Mining operations are often conducted on leased lands. As with any lease, disputes may come up between the landowner/lessor and the mining company/tenant. Over the last few years I’ve dealt with multiple situations in which the landowner either made, or threatened to make, complaints about the mining operation to regulatory agencies. In some situations the landowner tried to prevent the mining operator from obtaining permits the mine needed to operate. This type of situation may arise for various reasons other than dissatisfaction with the mine’s operations. For example, the landowner may feel that the royalty payments are inadequate and that he could get a better deal from another mining company. The landowner also might have been approached by a potential buyer who wants to use the land for a different purpose, such as residential development. The landowner may complain about the operations to a regulatory agency in an effort to harass or shut down the operations. In California, this situation can be particularly difficult to deal with, as the lead agency under California’s Surface Mining and Reclamation Act (“SMARA”) is usually the local county, with whom the landowner may have close personal contacts at the staff level.
In these situations, particularly in the early stages of a dispute, it is important to remember that the landowner cannot act as if he is just another member of the public. Rather, the landlord is bound to act in accordance with the terms of the lease, which includes both express provisions and covenants implied by law. For example, a lease may contain a provision requiring that the landlord cooperate in obtaining all “regulatory permits” needed to operate the mine. A lease may also have an arbitration clause that provides that “all disputes” between the parties must be submitted to arbitration. Arguably, “all disputes” encompass issues relating to whether the mine is complying with a regulatory requirement. For example, in a situation where a lease contains an arbitration provision, a mine operator can ask the arbitrator to appoint an independent expert to evaluate the landowner’s complaints.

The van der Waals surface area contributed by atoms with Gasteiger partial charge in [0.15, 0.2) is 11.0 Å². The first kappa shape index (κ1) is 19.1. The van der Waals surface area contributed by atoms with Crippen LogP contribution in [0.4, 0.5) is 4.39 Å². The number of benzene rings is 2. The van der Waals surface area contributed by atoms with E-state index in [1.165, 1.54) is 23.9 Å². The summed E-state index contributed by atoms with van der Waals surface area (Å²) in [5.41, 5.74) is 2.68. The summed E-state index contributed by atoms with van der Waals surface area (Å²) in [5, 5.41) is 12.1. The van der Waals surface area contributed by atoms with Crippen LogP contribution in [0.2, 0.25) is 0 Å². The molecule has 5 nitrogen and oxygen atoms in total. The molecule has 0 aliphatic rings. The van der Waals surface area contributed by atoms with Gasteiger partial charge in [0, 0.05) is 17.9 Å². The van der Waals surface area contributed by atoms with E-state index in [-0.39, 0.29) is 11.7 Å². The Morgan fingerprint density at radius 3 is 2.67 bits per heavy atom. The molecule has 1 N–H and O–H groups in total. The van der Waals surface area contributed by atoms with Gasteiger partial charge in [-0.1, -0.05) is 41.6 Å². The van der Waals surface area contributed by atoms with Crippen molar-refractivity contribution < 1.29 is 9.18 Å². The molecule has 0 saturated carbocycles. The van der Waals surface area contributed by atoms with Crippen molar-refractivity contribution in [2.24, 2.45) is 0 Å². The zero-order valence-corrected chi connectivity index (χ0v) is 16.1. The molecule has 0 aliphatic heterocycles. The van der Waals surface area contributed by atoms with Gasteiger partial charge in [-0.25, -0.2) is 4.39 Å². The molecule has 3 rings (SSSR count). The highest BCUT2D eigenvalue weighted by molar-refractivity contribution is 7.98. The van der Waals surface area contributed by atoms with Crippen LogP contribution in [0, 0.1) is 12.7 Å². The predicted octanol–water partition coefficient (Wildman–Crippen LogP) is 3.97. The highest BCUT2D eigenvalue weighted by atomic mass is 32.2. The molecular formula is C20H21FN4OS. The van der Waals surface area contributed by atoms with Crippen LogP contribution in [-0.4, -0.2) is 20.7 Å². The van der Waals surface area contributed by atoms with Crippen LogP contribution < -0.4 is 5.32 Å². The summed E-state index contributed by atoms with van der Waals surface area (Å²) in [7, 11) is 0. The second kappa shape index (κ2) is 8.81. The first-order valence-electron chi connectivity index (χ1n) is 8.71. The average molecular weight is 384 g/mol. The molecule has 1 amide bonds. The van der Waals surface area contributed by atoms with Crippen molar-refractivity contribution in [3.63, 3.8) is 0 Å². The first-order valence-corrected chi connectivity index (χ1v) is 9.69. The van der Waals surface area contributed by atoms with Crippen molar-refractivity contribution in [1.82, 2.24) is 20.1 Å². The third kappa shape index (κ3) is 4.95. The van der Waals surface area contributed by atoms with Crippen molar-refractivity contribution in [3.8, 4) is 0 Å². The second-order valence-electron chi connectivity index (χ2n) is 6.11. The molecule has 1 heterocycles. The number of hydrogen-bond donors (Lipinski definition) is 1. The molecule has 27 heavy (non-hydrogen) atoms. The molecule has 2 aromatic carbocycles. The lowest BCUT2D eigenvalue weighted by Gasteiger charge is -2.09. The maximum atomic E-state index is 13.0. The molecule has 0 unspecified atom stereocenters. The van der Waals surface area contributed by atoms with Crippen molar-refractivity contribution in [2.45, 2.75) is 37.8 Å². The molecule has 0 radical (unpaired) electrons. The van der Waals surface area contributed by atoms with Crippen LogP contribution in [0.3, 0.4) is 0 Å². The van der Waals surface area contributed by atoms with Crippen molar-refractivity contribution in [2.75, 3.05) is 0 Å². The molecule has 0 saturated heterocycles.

Often overlooked in a dispute, particularly as to a landlord who has carefully reviewed the lease, is that the law implies certain provisions in all leases. In particular, in every lease there is an implied covenant of good faith and fair dealing that requires each party to not do anything that will impair, destroy or injure the rights of the other party to receive the benefits of the lease that the parties reasonably contemplated when they entered into the agreement. Obviously, this provision is quite broad and fills in gaps that may not have been expressly set out in the lease. As with any material lease provision, a landlord who violates the implied covenant of good faith and fair dealing may be liable to the mining company for damages.
Accordingly, it can be very helpful in the early stages of a dispute to remind the landlord of these requirements, so that the landlord does not feel free to make complaints to regulatory agencies about the operations.